|Hanging ornaments on her Nanny's tree.|
|Inspecting the tree with Uncle Pat|
|Meeting her Great Grandma!|
|Because it wouldn't be Christmas unless a relative bought her a big pink wagon :-$|
|We're going minimal on the gifts this year - Santa brought her a beanbag chair and a corn popper, Nanny and Grandpa supplied the train set.|
I haven't been particularly inspired to do much for Christmas in the last 10 years that I've lived on my own... there just didn't seem to be a point. I know there is no Santa, I've moved away from religion, my family still gets together and cooks a lot, so why do I need to cultivate traditions of my own?
Having a daughter has changed that, though. All I want is for her to come away with wonderful memories, and that same sense of peace, joy and magic that still comes over me at this time of year. Childhood is so precious, and I want her to experience the best of it. She's still too young to care this year... thank goodness. I'm still figuring it out. What meaning, exactly, do we want this season to have? We do not celebrate the Christian traditions, we certainly don't want to make it all about materialism and shopping and receiving, the elf on the shelf thoroughly creeps me out, and I have a husband who, for various reasons of his own, isn't inclined to celebrate much at all. What do we do, then?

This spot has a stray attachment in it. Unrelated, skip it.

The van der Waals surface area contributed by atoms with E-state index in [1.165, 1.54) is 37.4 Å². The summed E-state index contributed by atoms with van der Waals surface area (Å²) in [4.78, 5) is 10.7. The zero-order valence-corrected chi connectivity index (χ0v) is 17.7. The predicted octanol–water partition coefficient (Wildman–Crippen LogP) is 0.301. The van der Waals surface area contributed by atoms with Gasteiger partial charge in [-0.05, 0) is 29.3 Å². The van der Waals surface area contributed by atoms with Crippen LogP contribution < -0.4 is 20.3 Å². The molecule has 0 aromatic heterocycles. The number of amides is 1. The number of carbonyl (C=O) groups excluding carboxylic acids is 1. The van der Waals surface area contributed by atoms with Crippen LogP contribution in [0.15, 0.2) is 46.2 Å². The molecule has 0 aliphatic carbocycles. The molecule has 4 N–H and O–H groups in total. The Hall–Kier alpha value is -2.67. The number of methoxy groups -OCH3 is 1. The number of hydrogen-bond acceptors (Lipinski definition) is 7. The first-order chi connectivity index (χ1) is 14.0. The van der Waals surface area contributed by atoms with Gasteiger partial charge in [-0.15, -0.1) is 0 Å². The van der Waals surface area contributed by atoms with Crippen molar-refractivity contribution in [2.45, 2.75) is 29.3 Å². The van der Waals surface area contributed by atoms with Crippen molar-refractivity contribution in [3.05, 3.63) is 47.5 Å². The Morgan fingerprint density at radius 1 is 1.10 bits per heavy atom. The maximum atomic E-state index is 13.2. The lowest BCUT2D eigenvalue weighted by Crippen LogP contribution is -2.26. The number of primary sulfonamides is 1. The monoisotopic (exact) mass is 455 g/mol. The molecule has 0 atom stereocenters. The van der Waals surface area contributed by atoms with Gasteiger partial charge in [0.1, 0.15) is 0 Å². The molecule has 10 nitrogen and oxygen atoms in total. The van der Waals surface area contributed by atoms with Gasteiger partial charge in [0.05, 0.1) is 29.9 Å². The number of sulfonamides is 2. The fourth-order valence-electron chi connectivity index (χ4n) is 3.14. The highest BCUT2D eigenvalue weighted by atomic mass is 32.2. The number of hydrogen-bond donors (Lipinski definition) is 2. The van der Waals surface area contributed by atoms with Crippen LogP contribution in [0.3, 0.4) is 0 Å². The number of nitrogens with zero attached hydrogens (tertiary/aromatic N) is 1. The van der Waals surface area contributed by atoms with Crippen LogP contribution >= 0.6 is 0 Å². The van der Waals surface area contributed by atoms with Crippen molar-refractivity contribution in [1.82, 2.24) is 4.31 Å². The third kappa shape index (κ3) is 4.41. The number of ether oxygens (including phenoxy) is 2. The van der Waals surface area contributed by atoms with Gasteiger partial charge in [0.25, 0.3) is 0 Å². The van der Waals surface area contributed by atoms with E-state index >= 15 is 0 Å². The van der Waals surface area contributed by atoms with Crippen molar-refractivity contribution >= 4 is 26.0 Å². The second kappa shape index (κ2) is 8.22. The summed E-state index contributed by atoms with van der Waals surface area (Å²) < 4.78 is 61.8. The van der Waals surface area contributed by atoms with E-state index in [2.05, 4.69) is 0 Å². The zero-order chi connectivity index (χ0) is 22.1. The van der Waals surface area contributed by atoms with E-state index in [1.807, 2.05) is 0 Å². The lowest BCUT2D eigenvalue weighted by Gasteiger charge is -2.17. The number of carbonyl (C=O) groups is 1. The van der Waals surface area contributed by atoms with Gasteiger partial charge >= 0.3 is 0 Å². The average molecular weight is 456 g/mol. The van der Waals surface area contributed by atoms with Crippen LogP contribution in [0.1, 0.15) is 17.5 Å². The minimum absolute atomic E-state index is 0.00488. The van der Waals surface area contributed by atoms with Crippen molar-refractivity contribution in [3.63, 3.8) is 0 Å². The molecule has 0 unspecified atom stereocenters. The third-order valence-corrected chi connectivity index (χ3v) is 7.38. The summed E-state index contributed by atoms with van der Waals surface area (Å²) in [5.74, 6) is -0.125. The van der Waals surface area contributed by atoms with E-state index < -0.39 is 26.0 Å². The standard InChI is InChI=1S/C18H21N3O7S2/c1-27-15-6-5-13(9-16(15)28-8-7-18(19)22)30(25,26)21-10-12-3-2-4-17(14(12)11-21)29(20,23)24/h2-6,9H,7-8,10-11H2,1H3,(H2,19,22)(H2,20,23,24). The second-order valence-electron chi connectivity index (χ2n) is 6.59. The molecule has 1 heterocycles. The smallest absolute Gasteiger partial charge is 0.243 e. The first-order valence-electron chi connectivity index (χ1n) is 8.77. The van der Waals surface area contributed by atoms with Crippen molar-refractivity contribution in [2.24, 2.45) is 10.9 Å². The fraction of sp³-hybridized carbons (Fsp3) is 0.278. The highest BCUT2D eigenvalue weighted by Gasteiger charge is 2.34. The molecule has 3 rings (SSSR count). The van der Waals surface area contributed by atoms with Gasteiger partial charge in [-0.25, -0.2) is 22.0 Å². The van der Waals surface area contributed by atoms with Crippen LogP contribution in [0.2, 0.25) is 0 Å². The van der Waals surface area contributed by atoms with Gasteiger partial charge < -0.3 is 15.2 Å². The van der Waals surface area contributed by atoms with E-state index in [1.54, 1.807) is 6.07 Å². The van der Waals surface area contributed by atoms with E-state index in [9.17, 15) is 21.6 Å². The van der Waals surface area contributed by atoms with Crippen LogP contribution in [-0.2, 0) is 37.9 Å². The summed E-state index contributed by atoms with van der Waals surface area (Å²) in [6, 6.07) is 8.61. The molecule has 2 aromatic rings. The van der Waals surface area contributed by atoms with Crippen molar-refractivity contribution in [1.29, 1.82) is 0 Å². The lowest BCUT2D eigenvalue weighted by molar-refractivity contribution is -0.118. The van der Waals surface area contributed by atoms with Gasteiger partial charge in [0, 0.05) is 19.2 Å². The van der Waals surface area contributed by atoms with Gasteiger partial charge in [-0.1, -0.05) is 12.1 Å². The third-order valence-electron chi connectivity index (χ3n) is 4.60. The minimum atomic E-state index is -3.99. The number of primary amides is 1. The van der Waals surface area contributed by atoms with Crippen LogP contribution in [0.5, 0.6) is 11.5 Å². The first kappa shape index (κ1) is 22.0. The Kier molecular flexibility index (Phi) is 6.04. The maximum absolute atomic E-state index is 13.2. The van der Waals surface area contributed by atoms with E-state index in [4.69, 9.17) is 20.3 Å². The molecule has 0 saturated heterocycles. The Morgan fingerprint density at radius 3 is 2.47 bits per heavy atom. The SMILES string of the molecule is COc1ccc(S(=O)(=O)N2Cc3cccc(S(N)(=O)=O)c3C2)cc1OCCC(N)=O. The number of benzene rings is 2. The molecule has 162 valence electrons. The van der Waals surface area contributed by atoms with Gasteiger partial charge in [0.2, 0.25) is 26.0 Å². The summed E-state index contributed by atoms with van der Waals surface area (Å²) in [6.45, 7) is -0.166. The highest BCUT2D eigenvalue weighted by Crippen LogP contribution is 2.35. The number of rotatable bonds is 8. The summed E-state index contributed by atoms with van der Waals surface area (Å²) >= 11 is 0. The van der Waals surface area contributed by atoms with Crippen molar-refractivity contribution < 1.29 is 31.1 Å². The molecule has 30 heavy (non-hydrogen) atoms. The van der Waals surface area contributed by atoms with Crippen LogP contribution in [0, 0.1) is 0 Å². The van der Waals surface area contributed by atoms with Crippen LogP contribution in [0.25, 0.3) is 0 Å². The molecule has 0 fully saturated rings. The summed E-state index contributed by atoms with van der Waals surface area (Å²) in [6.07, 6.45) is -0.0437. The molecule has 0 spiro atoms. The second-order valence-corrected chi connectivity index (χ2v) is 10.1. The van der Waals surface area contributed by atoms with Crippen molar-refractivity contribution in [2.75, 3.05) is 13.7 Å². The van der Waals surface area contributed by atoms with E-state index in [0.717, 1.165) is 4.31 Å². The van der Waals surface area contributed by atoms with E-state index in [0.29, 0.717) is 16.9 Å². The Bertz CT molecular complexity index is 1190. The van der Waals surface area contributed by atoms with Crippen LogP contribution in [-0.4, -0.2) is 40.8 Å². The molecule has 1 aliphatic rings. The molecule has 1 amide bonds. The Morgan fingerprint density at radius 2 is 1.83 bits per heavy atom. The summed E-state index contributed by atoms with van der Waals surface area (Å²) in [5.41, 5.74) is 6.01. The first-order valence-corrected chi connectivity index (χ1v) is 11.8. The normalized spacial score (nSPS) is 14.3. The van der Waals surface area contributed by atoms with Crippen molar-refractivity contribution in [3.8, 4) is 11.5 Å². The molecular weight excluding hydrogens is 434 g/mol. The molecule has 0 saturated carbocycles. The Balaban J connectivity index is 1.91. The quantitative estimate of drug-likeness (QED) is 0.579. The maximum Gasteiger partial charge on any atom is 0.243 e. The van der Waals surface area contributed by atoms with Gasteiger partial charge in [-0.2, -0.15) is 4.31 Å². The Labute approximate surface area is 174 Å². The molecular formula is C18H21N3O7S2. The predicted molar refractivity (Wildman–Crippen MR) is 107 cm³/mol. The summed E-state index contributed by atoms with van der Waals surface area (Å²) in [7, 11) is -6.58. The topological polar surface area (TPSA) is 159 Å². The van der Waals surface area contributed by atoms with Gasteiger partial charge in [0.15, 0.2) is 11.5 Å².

This year, I bought a tree and put a few sad decorations on it. We played Christmas music on YouTube on the weekends while making breakfast. I baked a ridiculous number of cookies and prepped a large Christmas breakfast for tomorrow morning. We gathered at my parents' house for Christmas Eve - the same small family, even smaller and quite a bit older than I remember - to eat good food and lavish attention on Amaliya. We visited with my only living grandparent, Amaliya's Great-Grandma, who I haven't seen in 15 years. I set a few gifts under the tree, and look forward to her waking up tomorrow morning and seeing her new beanbag chair, which I know she'll love. I will see my best friends tomorrow, and of course there will be laughter. Maybe in the evening, we'll take a walk and look at the lights.
It's a start.